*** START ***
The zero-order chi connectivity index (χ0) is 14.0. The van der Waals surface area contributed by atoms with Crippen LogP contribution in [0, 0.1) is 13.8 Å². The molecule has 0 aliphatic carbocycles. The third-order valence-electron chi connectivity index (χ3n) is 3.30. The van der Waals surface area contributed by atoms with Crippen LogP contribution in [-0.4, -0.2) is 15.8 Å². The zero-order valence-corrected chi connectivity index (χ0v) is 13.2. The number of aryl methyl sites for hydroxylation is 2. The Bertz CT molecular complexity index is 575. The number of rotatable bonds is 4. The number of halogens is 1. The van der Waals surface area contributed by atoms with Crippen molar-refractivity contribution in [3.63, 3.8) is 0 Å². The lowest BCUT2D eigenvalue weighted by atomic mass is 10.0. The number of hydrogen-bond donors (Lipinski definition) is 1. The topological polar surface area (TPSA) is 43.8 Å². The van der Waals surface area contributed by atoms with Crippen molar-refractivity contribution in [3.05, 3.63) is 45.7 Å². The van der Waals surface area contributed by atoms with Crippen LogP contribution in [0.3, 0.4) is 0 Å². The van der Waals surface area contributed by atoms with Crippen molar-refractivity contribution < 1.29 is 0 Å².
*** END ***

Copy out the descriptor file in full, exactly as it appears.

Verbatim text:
The zero-order chi connectivity index (χ0) is 14.0. The van der Waals surface area contributed by atoms with Crippen LogP contribution in [0, 0.1) is 13.8 Å². The molecule has 0 aliphatic carbocycles. The third-order valence-electron chi connectivity index (χ3n) is 3.30. The van der Waals surface area contributed by atoms with Crippen LogP contribution in [-0.4, -0.2) is 15.8 Å². The zero-order valence-corrected chi connectivity index (χ0v) is 13.2. The number of aryl methyl sites for hydroxylation is 2. The Bertz CT molecular complexity index is 575. The number of rotatable bonds is 4. The number of halogens is 1. The van der Waals surface area contributed by atoms with Crippen molar-refractivity contribution in [3.63, 3.8) is 0 Å². The lowest BCUT2D eigenvalue weighted by atomic mass is 10.0. The number of hydrogen-bond donors (Lipinski definition) is 1. The topological polar surface area (TPSA) is 43.8 Å². The van der Waals surface area contributed by atoms with Crippen molar-refractivity contribution in [3.05, 3.63) is 45.7 Å². The van der Waals surface area contributed by atoms with Crippen LogP contribution in [0.3, 0.4) is 0 Å². The van der Waals surface area contributed by atoms with Crippen molar-refractivity contribution < 1.29 is 0 Å².